Background: A frequent response for prenatal substance exposure (PSE) is intervention by child protective services (CPS). Previous research has examined differences in reports to CPS regarding PSE by substance exposure and by maternal race. However, little is known regarding the frequency of immediate removals by CPS relating to PSE and maternal race.
Methods: We investigated hospital reports to CPS and CPS removals of PSE infants by using linked birth, hospital discharge, and CPS records for all children born in Washington State between 2006 and 2013 (N = 760,863). We identified PSE using diagnostic codes, calculated prevalence by substance type and maternal race, and tested for differences by interactions of race and substance using multinomial logistic regression.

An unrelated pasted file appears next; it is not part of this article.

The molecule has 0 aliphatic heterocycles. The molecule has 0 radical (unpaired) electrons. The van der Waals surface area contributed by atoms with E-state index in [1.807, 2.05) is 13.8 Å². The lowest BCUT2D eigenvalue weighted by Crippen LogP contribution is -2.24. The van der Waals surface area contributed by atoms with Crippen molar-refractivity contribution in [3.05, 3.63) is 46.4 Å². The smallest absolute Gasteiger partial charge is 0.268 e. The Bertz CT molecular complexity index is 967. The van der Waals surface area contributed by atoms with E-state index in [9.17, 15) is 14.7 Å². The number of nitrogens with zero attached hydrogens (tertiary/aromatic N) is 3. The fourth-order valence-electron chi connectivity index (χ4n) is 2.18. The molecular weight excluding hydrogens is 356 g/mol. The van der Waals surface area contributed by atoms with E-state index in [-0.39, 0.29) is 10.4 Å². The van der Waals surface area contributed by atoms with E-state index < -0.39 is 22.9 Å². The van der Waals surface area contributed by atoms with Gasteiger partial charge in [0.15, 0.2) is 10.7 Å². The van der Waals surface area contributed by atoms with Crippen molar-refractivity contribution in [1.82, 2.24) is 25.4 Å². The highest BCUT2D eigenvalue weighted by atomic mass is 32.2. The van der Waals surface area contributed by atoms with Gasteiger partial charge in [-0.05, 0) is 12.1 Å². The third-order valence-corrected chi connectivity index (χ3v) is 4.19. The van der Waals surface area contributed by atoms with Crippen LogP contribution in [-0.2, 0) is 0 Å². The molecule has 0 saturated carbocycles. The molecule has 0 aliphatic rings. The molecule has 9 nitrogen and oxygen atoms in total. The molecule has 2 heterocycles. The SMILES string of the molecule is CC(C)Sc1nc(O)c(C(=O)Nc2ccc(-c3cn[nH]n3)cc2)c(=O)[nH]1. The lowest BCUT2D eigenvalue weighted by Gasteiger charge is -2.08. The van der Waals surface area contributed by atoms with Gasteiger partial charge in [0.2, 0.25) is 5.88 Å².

Results: Prevalence of PSE births varied by race with 8.1% of Native American, 2.8% of black, 1.9% of white, and 0.8% of Hispanic births diagnosed with PSE. Opioids was the most common type of PSE diagnosis at 48.2%. The majority of PSE infants (86.7%) were not removed by CPS but variations by substance type were observed. Of the interactions in the multinomial logistic regression model, only black infants exposed to alcohol were more likely to result in reports to CPS without removal than the referent group of white infants exposed to opioids.
Conclusions: Findings indicate that most infants diagnosed with PSE were not removed by CPS and minority PSE infants were not reported to CPS or removed by CPS more than white infants. Racial differences identified in the prevalence of PSE present opportunities for targeted prevention efforts.
Keywords: Child maltreatment reporting; Child protective services; Prenatal substance exposure.
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